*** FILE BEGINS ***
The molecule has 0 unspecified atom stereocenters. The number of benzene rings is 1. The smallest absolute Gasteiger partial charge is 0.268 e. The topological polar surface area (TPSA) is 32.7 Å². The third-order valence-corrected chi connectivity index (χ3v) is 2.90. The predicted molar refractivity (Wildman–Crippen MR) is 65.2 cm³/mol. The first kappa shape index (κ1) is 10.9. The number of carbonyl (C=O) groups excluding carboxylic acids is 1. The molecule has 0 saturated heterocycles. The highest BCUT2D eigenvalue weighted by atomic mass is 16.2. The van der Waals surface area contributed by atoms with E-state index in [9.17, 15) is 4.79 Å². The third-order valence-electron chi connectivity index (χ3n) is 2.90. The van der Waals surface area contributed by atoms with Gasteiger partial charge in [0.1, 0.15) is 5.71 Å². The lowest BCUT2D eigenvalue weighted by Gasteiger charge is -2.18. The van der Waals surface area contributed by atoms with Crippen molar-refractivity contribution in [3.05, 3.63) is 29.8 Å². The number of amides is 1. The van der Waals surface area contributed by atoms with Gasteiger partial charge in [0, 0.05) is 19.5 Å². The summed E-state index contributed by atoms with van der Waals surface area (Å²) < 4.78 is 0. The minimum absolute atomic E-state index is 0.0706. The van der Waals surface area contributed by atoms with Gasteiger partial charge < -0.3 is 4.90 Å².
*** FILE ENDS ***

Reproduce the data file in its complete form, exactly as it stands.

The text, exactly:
The molecule has 0 unspecified atom stereocenters. The number of benzene rings is 1. The smallest absolute Gasteiger partial charge is 0.268 e. The topological polar surface area (TPSA) is 32.7 Å². The third-order valence-corrected chi connectivity index (χ3v) is 2.90. The predicted molar refractivity (Wildman–Crippen MR) is 65.2 cm³/mol. The first kappa shape index (κ1) is 10.9. The number of carbonyl (C=O) groups excluding carboxylic acids is 1. The molecule has 0 saturated heterocycles. The highest BCUT2D eigenvalue weighted by atomic mass is 16.2. The van der Waals surface area contributed by atoms with E-state index in [9.17, 15) is 4.79 Å². The third-order valence-electron chi connectivity index (χ3n) is 2.90. The van der Waals surface area contributed by atoms with Gasteiger partial charge in [0.1, 0.15) is 5.71 Å². The lowest BCUT2D eigenvalue weighted by Gasteiger charge is -2.18. The van der Waals surface area contributed by atoms with Crippen molar-refractivity contribution in [3.05, 3.63) is 29.8 Å². The number of amides is 1. The van der Waals surface area contributed by atoms with Gasteiger partial charge in [0, 0.05) is 19.5 Å². The summed E-state index contributed by atoms with van der Waals surface area (Å²) < 4.78 is 0. The minimum absolute atomic E-state index is 0.0706. The van der Waals surface area contributed by atoms with Gasteiger partial charge < -0.3 is 4.90 Å².